“If it hadn’t been for SARS I’m sure I would still be rich and successful, but not hugely successful like today because the business model (traditional) is not the best.”- Richard Liu

When SARS hit China, JD.com was just a small chain of small electronic shops comprising 12 offline stores selling electronics such as disc drives and CD burners in Beijing. Its founder Richard Liu Qiangdong was forced to venture online instead of pursuing his grand plan of opening 500 more stores.

Unfortunately, SARS hit JD.com hard, leaving them with no options but to close 11 stores. During the early days after going online, the employees were taking orders manually and had to send text messages once orders have been shipped. Some employees had to deliver orders themselves to nearby areas.

Richard also sold his goods in Internet groups and forums. When interest spiked from users of one such forum CNbest, he quickly set up an agreement to share revenue with them for each transaction.

Sales went up and Richard launched the company’s own online retail website in just a few months and there has been no looking back since.

Adapting to current needs, making quick decisions, forgoing initial business plans and experimenting with new ways of getting business done had borne fruit for JD.com.

Lessons from AirAsia and SARS

AirAsia

Pic Source: The Star

“Adversity is a great time to build a business.”- Tony Fernandes

Facing an epidemic in less than two years of purchasing AirAsia must have been overwhelming for its CEO Tony Fernandes. Worse, it came with RM40 million debt.

Owing to the company’s remarkable performance in 2002, It became debt-free by the time SARS made its round to AirAsia.

Tony had no plans to scale back expansion plans since AirAsia was operating domestically back then and would not be affected by external elements.

With effective management of resources and operation, AirAsia not only survived but thrived during the SARS epidemic. Tony also strongly believed in advertising and marketing in times of crisis. Apparently, instead of cutting down on marketing and flights, AirAsia tripled its advertising.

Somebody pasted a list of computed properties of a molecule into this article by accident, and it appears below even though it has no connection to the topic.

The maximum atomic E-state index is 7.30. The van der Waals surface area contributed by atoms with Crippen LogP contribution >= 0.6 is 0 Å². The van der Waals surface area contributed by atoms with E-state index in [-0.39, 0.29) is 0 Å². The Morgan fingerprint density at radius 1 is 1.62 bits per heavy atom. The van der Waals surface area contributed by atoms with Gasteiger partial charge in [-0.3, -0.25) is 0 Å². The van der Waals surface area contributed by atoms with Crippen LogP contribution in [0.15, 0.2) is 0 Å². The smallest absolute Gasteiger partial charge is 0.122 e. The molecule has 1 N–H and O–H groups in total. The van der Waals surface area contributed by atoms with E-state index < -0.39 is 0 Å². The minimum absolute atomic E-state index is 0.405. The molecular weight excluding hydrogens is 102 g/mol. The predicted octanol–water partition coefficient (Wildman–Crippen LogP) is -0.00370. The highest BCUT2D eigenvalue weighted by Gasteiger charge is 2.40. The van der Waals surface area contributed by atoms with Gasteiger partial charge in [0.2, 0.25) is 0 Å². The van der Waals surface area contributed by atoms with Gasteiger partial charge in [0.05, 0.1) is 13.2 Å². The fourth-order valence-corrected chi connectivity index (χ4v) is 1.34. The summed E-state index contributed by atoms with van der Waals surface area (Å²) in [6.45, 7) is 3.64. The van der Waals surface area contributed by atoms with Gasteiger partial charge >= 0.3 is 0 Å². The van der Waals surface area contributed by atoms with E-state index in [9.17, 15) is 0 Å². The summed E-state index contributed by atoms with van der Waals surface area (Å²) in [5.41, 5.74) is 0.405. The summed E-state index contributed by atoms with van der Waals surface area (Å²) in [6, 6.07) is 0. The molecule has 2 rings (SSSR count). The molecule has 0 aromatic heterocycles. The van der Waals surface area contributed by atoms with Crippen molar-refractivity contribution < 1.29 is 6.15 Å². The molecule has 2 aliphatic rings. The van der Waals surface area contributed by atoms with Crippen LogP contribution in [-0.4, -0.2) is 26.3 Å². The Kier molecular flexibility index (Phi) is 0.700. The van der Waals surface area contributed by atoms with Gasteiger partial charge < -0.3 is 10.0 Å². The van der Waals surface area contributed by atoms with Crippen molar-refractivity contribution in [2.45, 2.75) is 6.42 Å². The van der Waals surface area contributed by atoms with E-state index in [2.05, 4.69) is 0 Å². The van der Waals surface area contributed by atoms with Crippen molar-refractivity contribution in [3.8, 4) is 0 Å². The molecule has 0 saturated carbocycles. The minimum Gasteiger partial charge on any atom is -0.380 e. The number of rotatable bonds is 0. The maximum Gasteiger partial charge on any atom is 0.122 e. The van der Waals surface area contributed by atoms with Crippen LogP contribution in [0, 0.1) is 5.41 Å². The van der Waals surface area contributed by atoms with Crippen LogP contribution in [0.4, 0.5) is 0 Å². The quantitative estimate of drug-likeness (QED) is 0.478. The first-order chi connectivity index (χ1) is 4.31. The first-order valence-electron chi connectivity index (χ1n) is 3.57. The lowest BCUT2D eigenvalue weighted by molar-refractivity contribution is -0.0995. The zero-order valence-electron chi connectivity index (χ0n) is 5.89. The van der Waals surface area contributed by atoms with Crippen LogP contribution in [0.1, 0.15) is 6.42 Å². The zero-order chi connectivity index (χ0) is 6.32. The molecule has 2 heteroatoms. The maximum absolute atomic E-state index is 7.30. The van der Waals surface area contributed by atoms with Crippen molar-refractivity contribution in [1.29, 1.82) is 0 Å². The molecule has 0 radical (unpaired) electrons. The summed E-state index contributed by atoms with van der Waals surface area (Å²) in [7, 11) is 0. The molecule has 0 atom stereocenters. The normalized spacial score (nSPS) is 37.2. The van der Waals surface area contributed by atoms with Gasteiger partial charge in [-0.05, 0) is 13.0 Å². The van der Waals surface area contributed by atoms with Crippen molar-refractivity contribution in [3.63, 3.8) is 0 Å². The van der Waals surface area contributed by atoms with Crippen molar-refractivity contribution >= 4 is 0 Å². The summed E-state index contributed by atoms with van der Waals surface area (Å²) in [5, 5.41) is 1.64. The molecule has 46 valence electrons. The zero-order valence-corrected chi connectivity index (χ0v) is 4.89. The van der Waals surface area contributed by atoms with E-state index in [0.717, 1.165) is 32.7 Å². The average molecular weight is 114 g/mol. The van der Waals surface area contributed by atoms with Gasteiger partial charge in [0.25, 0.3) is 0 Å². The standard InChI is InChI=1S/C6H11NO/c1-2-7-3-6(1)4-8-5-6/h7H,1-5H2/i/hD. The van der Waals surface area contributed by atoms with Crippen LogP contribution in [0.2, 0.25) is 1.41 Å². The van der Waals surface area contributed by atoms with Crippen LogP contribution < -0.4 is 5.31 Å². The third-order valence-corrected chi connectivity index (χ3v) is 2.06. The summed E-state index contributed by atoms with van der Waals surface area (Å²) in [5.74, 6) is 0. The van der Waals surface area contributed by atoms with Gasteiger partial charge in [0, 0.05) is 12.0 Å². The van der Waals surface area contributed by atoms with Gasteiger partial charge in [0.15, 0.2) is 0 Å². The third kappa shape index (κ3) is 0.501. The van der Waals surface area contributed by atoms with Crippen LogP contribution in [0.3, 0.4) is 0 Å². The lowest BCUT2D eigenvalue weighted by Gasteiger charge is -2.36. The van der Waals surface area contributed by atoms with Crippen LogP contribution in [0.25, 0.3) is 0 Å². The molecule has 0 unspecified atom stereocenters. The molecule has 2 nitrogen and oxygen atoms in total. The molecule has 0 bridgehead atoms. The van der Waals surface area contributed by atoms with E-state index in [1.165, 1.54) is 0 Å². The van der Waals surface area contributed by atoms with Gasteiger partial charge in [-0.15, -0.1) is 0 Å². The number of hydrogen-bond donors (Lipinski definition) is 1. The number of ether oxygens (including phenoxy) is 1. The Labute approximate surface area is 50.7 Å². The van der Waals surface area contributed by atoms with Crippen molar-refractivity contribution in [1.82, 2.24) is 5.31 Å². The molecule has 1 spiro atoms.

Instead of panicking, Tony focused on establishing AirAsia in the industry with advertising, marketing and branding.

A level-headed leader with clear directions has the capability to turn a debt-laden company into one of the most successful budget airlines in the world even after facing a series of outbreaks and crises.

Will we get the next big thing from Covid-19?

Online commerce became a way of life after SARS. What’s next?

Food delivery platforms have been quick to adapt and come to rescue in recent days. From China to Malaysia, food delivery platforms have changed their operational procedures, included precautionary measures, and buckled up to the increase in demand for lockdowns and restricted movement orders.
In Malaysia, with the movement restriction order being imposed, companies, big, small and medium, have been forced to prepare their own work from home (WFH) procedures and implemented it in short notice. Even heavy industries and companies that were not friendly with working from home ideas will begin to see the possibility of digitalisation and its benefits in days to come. You don't need to be a genius to predict that this pandemic has accelerated the pace of digital adoption globally.
Online learning, daily remote team huddles, and chat room calls are becoming the new normal for many companies.

While it is too early to tell, and the primary concern is to flatten the curve to win this battle against Covid-19, it is time to reflect, strategise and be ready to seize opportunities when the pandemic storm clears.

Whether it’s a small business or a large multinational and even if you’re an employee or entrepreneur, we can all put in place strategies now that will make us stronger financially when the economy recovers from Covid-19.

Let’s do this!